Hundreds of Boko Haram fighters in Nigeria surrendered Friday to the Nigerian army, according to multiple news reports. Two hundred soldiers gave themselves up in an apparent trend that has seen dozens of fighters in the militant organization’s ranks give themselves up over the past few weeks, BBC reported.

The Nigerian army had recently been ramping up its anti-Boko Haram tactics and rhetoric, including announcing this week that nearly 250 women and children had been liberated from the militant group’s hold near Cameroon. Just last week, eight Boko Haram fighters reportedly surrendered to the Nigerian army.

The news of the militants surrendering was confirmed in a statement by a Nigerian army representative.


“During the encounter Nigerian troops not only recaptured the town, but several Boko Haram terrorists were captured alive while the stubborn terrorist armed militants who refused to surrender were killed in the military offensive,” Sani Usman told the Premium Times, a Nigerian media outlet.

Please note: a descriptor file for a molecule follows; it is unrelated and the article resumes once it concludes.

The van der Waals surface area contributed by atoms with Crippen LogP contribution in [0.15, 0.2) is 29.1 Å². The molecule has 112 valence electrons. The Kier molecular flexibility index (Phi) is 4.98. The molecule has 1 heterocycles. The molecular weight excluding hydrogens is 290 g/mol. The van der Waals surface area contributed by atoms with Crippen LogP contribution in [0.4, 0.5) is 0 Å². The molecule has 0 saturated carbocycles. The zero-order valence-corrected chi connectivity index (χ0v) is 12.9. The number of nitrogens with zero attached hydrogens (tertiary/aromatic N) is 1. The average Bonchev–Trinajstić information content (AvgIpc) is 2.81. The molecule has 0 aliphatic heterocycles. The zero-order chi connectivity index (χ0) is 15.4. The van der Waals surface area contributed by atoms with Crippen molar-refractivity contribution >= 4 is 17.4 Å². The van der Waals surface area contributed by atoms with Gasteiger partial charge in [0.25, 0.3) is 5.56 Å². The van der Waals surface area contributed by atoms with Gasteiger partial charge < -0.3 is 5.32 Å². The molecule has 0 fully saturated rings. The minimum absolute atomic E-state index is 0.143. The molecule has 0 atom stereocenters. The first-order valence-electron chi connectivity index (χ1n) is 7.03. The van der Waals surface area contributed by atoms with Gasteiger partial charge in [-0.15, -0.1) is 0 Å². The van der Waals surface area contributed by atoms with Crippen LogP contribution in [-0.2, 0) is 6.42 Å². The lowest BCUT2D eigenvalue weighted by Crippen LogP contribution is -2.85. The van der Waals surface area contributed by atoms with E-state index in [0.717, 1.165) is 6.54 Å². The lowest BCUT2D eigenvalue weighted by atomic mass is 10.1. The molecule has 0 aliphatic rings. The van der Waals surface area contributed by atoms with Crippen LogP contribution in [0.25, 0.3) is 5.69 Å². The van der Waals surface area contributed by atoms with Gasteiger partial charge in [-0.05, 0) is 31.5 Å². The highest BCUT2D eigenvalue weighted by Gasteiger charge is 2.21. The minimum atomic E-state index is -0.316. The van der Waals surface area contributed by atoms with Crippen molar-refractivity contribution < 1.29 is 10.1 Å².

Boko Haram had just hours earlier launched one of its signature raids on a West African village that killed at least 15 people, local news outlet Times Live reported. The victims in the village of N'Gourtoua in the Diffa region near the southern Niger border were either shot or had their throats slit, an unidentified source told Times Live.

Just two days prior to the reported mass surrendering, new Nigerian President Muhammadu Buhari and his administration vowed that the existence of Boko Haram and the terror it has wreaked on the region for more than six years will be ending “soon.” Buhari’s senior special adviser on media and publicity tweeted virtually the same message Wednesday.


The violence attributed to Boko Haram has killed at least 17,000 people.

Despite the army’s confirmation, some Nigerians are demanding actual proof that those who surrendered were really jihadist soldiers and not just citizens who were freed from Boko Haram’s stronghold in the village, according to the BBC.